Apple, Cloudflare and Minecraft face security risk



Apple, Cloudflare and Minecraft could be at risk from a “critical” security flaw, experts have warned.

The Department of Homeland Security’s top cyber chief has urged companies and governments to move quickly as hackers swoop in.

Meanwhile, all federal agencies have been ordered to update their software urgently.

Jen Easterly, head of DHS’s Cybersecurity and Infrastructure Security Agency, warned of breaches to Java-based software ‘Log4j’.

Some of the world’s biggest tech firms, including Apple, use the application, researchers say.

The vulnerability can offer a hacker a relatively easy way to access an organization’s computer server.

From there, they could find other ways to get into systems.

Experts say the fall-out could continue for weeks to come as bosses race to correct the problem.

A tool for hackers was made public on GitHub at the weekend, giving the attackers a roadmap to break into devices.

Apple logo.
Apple uses Log4j.
Budrul Chukrut/SOPA Images/LightRocket via Getty Images

Easterly said her agency would hold a call with critical infrastructure firms across the country on Monday to brief them on the situation.

The Apache Software Foundation, which manages Log4j software, has released a security fix.

Cybersecurity researchers interviewed by CNN said it was unclear just how many devices on the internet are exposed to the vulnerability.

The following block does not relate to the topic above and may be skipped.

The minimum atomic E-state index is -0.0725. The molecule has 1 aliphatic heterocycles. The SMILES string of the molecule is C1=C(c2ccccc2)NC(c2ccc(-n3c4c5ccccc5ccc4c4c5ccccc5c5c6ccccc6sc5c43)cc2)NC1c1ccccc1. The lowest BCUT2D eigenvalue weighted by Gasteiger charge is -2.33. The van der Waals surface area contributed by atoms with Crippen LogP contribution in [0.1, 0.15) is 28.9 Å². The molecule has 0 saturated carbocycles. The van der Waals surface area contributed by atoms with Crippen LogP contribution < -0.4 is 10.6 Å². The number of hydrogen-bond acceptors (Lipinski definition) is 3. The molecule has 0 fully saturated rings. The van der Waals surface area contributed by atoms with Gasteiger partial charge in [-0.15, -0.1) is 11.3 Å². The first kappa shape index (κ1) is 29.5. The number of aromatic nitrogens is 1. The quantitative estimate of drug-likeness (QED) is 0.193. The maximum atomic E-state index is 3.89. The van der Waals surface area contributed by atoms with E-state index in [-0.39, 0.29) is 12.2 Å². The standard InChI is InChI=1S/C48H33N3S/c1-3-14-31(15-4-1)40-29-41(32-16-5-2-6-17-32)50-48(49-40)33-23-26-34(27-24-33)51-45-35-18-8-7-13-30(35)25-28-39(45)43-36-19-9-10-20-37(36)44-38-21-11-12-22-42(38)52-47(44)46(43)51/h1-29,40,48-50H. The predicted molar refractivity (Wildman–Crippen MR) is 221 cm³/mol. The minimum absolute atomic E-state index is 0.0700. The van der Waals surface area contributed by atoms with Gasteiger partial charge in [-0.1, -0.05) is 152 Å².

Log4j’s vulnerability can offer a hacker a relatively easy way to access an organization’s computer server.
Pavlo Gonchar/SOPA Images/LightRocket via Getty Images

However, IT chiefs around the world are bracing for issues.

Kevin Beaumont, a researcher who keeps a close eye on emerging software flaws, said the issue is like “lock[ing] the doors to your car, but then allow[ing] anybody to shout commands at Siri from outside the car to remotely drive it.”

He tweeted: “Log4j is buried deep inside products and [organizations], gonna be painful to fix.”

Elsewhere, Microsoft announced on Monday that it had disrupted the cyber-spying of a state-backed Chinese hacking group.

The company seized 42 websites used to gather intelligence from foreign ministries, think tanks and human rights organizations in 29 different countries, including the US.

The company said a Virginia federal court granted its request to seize the domains from the group it calls Nickel – but is also known as APT15 and Vixen Panda.

This story originally appeared on The Sun and has been reproduced here with permission.


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